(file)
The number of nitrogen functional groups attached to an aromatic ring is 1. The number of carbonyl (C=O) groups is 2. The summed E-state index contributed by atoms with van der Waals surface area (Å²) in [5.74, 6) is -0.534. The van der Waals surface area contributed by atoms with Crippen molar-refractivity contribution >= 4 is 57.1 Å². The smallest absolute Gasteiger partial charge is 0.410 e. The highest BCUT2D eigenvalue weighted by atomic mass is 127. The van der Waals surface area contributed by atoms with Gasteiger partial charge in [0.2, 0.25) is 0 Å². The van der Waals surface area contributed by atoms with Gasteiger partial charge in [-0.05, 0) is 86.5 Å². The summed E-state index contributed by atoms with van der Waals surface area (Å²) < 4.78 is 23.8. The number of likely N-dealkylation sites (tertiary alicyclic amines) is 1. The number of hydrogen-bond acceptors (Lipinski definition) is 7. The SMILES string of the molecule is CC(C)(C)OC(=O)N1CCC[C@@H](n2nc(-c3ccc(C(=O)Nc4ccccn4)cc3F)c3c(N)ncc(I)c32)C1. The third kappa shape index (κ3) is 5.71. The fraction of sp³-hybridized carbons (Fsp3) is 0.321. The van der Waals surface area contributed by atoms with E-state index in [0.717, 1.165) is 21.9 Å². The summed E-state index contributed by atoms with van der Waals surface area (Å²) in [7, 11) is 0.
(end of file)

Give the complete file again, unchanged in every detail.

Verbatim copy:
The number of nitrogen functional groups attached to an aromatic ring is 1. The number of carbonyl (C=O) groups is 2. The summed E-state index contributed by atoms with van der Waals surface area (Å²) in [5.74, 6) is -0.534. The van der Waals surface area contributed by atoms with Crippen molar-refractivity contribution >= 4 is 57.1 Å². The smallest absolute Gasteiger partial charge is 0.410 e. The highest BCUT2D eigenvalue weighted by atomic mass is 127. The van der Waals surface area contributed by atoms with Gasteiger partial charge in [0.2, 0.25) is 0 Å². The van der Waals surface area contributed by atoms with Gasteiger partial charge in [-0.05, 0) is 86.5 Å². The summed E-state index contributed by atoms with van der Waals surface area (Å²) < 4.78 is 23.8. The number of likely N-dealkylation sites (tertiary alicyclic amines) is 1. The number of hydrogen-bond acceptors (Lipinski definition) is 7. The SMILES string of the molecule is CC(C)(C)OC(=O)N1CCC[C@@H](n2nc(-c3ccc(C(=O)Nc4ccccn4)cc3F)c3c(N)ncc(I)c32)C1. The third kappa shape index (κ3) is 5.71. The fraction of sp³-hybridized carbons (Fsp3) is 0.321. The van der Waals surface area contributed by atoms with E-state index in [0.717, 1.165) is 21.9 Å². The summed E-state index contributed by atoms with van der Waals surface area (Å²) in [7, 11) is 0.